WINTHROP — Bells sounding Saturday in Winthrop High School rang through the gymnasium walls and could be heard in the parking lots.

The musical bells interspersed with chimes trilled, clapped and resounded as more than 120 handbell ringers joined in a mass rehearsal of “Celebrate with Ringing” by Michael Mazzatenta under the direction of guest artist Peter Coulombe, of Old South Church in Boston.

The 2016 Maine Spring Ring was a special event for the bell choirs, most of whom usually play alone in their churches or communities.

He urged them to speed up some of the ringing and avoid “slopping damping (quieting) on the chimes. Keep it legato.”

Other times he wanted the sound louder and faster. “The heart rate of the audience can adjust to the musical vibration,” he said. “Accenting those syncopated notes can quite physically affect the audience.”

“When we can get people together like this, it’s a unique experience,” Coulombe said after the first rehearsal ended. It was his first visit to Maine.

Coulombe’s job was to merge “12 unique styles and try to make a single sound,” he said, noting that the music had been picked last June, so the handbell choirs had time to practice individually.

For workshops and smaller rehearsal sections, the choirs were divided into “tins” — those who played the less demanding music — and “coppers” — those who played more complicated music.

“Make sure you’re moving a little bit. I’d like to see some swagger,” Coulombe told the tins as they worked on perfecting “I’m Just a Poor Wayfaring Stranger,” by Tammy Waldrop.

Ringers used mallets to strike the larger, deeper-sounding bells for the syncopated rhythm, and some ringers held two bells in each gloved hand as they made their way through the music. Bells were picked up and quickly replaced on the heavily padded tables.

Coulombe congratulated them afterward: “You definitely have the mood of the piece that you’re playing.”

Then they peppered him with questions, leading to him compare a “gyro” in bells to the motion of stirring a large batch of brownies. “Think of it as a face plant. Gyro, kiss the bell,” he said, demonstrating the move and keeping the bell at shoulder level. “No lassoes.”

Sue Evans, of Old Orchard Beach, Maine chairwoman of the Handbell Musicians of America, said Saturday’s event was the 22nd handbell festival in Maine. They have used Winthrop previously as well. “Maine is a big state, and you try to find a central location,” Evans said. “We do it every other year.”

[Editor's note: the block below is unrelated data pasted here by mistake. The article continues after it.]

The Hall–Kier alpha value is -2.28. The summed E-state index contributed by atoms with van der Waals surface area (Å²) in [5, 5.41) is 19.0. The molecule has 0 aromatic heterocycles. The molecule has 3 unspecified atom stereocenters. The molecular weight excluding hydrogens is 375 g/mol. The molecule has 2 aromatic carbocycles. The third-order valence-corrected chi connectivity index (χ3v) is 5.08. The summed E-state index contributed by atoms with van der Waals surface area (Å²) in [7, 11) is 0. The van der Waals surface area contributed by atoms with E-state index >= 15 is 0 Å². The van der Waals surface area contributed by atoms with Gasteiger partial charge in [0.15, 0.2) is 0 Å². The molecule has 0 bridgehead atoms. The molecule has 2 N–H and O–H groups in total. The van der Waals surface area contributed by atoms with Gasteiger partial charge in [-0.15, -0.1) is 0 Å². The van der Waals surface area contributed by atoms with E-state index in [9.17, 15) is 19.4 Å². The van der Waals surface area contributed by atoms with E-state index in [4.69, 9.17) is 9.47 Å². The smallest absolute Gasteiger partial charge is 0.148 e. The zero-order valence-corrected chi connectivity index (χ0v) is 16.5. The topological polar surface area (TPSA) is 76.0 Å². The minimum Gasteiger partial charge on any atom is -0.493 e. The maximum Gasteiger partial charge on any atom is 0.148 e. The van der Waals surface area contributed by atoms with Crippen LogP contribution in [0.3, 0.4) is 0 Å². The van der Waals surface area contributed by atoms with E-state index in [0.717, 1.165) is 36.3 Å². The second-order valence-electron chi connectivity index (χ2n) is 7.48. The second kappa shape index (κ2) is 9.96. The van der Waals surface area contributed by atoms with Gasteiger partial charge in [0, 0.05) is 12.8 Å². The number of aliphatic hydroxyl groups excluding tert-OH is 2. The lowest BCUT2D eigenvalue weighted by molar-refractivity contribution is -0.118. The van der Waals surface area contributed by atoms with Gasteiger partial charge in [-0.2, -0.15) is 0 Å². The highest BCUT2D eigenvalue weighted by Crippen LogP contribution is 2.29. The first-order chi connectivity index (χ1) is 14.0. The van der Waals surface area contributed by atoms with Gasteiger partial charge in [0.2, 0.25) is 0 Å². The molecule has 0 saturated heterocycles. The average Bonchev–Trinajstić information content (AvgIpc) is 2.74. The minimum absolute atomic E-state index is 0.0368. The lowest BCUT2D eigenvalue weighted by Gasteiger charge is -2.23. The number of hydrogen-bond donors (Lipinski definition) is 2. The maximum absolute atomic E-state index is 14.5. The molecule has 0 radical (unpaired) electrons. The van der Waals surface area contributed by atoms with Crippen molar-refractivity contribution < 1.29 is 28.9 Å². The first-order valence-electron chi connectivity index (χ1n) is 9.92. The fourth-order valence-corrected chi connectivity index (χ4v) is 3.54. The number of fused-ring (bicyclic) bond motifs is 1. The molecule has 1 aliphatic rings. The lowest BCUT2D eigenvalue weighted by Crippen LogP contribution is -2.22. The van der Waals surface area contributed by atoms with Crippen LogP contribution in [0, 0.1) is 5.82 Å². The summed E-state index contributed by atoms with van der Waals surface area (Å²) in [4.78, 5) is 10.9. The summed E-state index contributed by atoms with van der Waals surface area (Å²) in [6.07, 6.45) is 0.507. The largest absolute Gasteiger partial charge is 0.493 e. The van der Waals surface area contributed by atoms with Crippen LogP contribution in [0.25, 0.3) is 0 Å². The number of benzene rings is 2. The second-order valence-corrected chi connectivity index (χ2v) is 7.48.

In alternate years, handbell ringers attend the Area 1 Festival Conference, usually held at the University of Massachusetts Amherst.

Area 1 of the Handbell Musicians of America includes all of New England and the Canadian Maritime Provinces. In all, there are 12 areas in the Handbell Musicians of America. The highlight of Saturday’s event was a 4:30 p.m. concert by the massed coppers and tins choirs.

Laura Begenwald, director of the Winthrop Area Handbell Ringers, served as registrar for the event and as a workshop clinician.

Evans offered a brief history of handbells, saying they derive from the traditional church bells that you would have heard ringing from an English church towers as bell ringers pulled on ropes. “They needed to be able to practice,” she said. “They couldn’t practice without waking up the neighborhood.”

Handbells allowed them to practice in relative comfort and quiet.

She laughed when asked who could join. “We take people who know nothing about ringing and don’t know how to read music and teach them how to do it,” she said. “Choirs often have people who are very fine musicians and others who are just learning.”

She said it is fun, but warns that the handbell is a difficult instrument to play. Coulombe called it “quirky.”

There are octaves of chimes as well. Chimes look like thick tuning forks with clappers on the outside.

Handbell ringing is a lifelong interest for some. Evans, now 71, started her handbell ringing as a teenager.

Among those handbell choirs at Saturday’s event were the Lincoln Lion Ringers, from Lincoln Middle School in Portland with director Audrey Cabral.

Member Laini Frager, 12, learned about the handbell ringers when she was in sixth grade there. “I decided to join,” she said. She also plays clarinet and violin and is a vocalist.

Her older sister, Lillian, 16, who has been playing handbells for about six years and attends Deering High School, rejoined the Lions group for Saturday’s event after two middle-schoolers were unable to attend it.

The young group keeps its octaves of handbells in good repair by fundraising, an almost constant task, said their mother, who acted as a chaperone.

Both girls also are involved in sports, including ice hockey.

The bells themselves are mostly owned by churches or other nonprofit organizations.

A set of three-octaves — 39 bells — can run about $7,000, Evans said.

They are handled reverently, with ringers wearing gloves to protect the bells from oil on the hands.

Upcoming handbell concerts in central Maine include a 7 p.m. May 14 concert at Chestnut Street Baptist Church, Camden, and 4 p.m. May 14 at Broad Bay Church, Waldoboro, both offered by Penobscot Bay Ringers.

Other central Maine bellringer choirs include the Over the River Ringers in Skowhegan, the Paris Ringers in Brunswick and the Rangeley Ringers in Rangeley.

Betty Adams — 621-5631

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Twitter: @betadams